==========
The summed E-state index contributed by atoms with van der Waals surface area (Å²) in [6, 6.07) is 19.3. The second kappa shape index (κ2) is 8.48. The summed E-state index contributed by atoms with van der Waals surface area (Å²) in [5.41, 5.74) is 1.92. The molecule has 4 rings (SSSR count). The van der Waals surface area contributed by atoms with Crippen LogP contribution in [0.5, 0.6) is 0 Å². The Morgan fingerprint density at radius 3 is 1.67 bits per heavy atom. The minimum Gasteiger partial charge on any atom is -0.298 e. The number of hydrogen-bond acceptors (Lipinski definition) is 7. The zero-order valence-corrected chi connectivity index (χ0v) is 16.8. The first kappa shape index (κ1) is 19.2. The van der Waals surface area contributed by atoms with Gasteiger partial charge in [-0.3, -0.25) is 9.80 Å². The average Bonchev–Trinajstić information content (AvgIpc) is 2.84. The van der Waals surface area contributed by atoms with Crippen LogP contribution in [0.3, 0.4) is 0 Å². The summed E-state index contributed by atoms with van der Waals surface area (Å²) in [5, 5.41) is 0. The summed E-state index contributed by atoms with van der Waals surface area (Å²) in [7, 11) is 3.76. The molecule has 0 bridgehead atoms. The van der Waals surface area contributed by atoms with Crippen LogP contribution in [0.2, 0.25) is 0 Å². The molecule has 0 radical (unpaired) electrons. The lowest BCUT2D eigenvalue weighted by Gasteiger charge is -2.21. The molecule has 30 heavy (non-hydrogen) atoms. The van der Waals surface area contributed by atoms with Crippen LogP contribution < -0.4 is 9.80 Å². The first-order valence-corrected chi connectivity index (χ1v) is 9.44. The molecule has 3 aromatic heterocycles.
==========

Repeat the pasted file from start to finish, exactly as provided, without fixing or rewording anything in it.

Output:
The summed E-state index contributed by atoms with van der Waals surface area (Å²) in [6, 6.07) is 19.3. The second kappa shape index (κ2) is 8.48. The summed E-state index contributed by atoms with van der Waals surface area (Å²) in [5.41, 5.74) is 1.92. The molecule has 4 rings (SSSR count). The van der Waals surface area contributed by atoms with Crippen LogP contribution in [0.5, 0.6) is 0 Å². The Morgan fingerprint density at radius 3 is 1.67 bits per heavy atom. The minimum Gasteiger partial charge on any atom is -0.298 e. The number of hydrogen-bond acceptors (Lipinski definition) is 7. The zero-order valence-corrected chi connectivity index (χ0v) is 16.8. The first kappa shape index (κ1) is 19.2. The van der Waals surface area contributed by atoms with Gasteiger partial charge in [-0.3, -0.25) is 9.80 Å². The average Bonchev–Trinajstić information content (AvgIpc) is 2.84. The van der Waals surface area contributed by atoms with Crippen LogP contribution in [0.3, 0.4) is 0 Å². The summed E-state index contributed by atoms with van der Waals surface area (Å²) in [5, 5.41) is 0. The summed E-state index contributed by atoms with van der Waals surface area (Å²) in [7, 11) is 3.76. The molecule has 0 bridgehead atoms. The van der Waals surface area contributed by atoms with Crippen LogP contribution in [0.2, 0.25) is 0 Å². The molecule has 0 radical (unpaired) electrons. The lowest BCUT2D eigenvalue weighted by Gasteiger charge is -2.21. The molecule has 30 heavy (non-hydrogen) atoms. The van der Waals surface area contributed by atoms with Crippen LogP contribution < -0.4 is 9.80 Å². The first-order valence-corrected chi connectivity index (χ1v) is 9.44. The molecule has 3 aromatic heterocycles.